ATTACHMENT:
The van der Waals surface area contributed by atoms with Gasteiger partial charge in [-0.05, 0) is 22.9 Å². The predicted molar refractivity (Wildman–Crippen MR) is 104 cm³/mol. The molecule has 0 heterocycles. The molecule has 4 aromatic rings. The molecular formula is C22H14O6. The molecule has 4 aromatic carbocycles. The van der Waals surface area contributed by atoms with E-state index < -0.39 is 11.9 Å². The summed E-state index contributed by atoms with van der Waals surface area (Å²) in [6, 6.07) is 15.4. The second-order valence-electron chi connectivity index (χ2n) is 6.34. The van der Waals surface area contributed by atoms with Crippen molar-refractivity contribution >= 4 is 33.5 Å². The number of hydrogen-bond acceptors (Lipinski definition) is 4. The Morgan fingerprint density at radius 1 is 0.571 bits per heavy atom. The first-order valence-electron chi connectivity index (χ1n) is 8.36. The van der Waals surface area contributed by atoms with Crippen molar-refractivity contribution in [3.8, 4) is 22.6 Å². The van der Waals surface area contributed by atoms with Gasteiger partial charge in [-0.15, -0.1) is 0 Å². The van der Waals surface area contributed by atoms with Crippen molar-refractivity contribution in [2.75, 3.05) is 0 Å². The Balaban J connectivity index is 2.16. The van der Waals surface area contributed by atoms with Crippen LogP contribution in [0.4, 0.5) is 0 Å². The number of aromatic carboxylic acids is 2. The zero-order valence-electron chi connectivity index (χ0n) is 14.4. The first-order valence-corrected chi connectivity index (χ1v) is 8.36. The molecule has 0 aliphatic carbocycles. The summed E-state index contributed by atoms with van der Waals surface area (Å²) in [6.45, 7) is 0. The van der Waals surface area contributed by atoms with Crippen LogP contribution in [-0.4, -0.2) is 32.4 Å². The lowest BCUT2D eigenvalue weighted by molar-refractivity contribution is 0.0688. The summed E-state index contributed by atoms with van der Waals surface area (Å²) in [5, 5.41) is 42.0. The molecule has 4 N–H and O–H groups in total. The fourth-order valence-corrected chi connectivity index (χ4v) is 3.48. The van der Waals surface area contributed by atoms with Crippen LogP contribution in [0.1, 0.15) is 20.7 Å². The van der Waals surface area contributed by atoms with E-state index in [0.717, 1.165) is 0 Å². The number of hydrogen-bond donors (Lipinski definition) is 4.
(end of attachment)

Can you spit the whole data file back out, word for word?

The van der Waals surface area contributed by atoms with Gasteiger partial charge in [-0.05, 0) is 22.9 Å². The predicted molar refractivity (Wildman–Crippen MR) is 104 cm³/mol. The molecule has 0 heterocycles. The molecule has 4 aromatic rings. The molecular formula is C22H14O6. The molecule has 4 aromatic carbocycles. The van der Waals surface area contributed by atoms with E-state index < -0.39 is 11.9 Å². The summed E-state index contributed by atoms with van der Waals surface area (Å²) in [6, 6.07) is 15.4. The second-order valence-electron chi connectivity index (χ2n) is 6.34. The van der Waals surface area contributed by atoms with Crippen molar-refractivity contribution >= 4 is 33.5 Å². The number of hydrogen-bond acceptors (Lipinski definition) is 4. The Morgan fingerprint density at radius 1 is 0.571 bits per heavy atom. The first-order valence-electron chi connectivity index (χ1n) is 8.36. The van der Waals surface area contributed by atoms with Crippen molar-refractivity contribution in [3.8, 4) is 22.6 Å². The van der Waals surface area contributed by atoms with Gasteiger partial charge in [-0.15, -0.1) is 0 Å². The van der Waals surface area contributed by atoms with Crippen molar-refractivity contribution in [2.75, 3.05) is 0 Å². The Balaban J connectivity index is 2.16. The van der Waals surface area contributed by atoms with Crippen LogP contribution in [0.4, 0.5) is 0 Å². The number of aromatic carboxylic acids is 2. The zero-order valence-electron chi connectivity index (χ0n) is 14.4. The first-order valence-corrected chi connectivity index (χ1v) is 8.36. The molecule has 0 aliphatic carbocycles. The summed E-state index contributed by atoms with van der Waals surface area (Å²) in [6.45, 7) is 0. The van der Waals surface area contributed by atoms with Crippen LogP contribution in [-0.4, -0.2) is 32.4 Å². The lowest BCUT2D eigenvalue weighted by molar-refractivity contribution is 0.0688. The summed E-state index contributed by atoms with van der Waals surface area (Å²) in [5, 5.41) is 42.0. The molecule has 4 N–H and O–H groups in total. The fourth-order valence-corrected chi connectivity index (χ4v) is 3.48. The van der Waals surface area contributed by atoms with Crippen LogP contribution in [0.1, 0.15) is 20.7 Å². The van der Waals surface area contributed by atoms with E-state index in [0.717, 1.165) is 0 Å². The number of hydrogen-bond donors (Lipinski definition) is 4.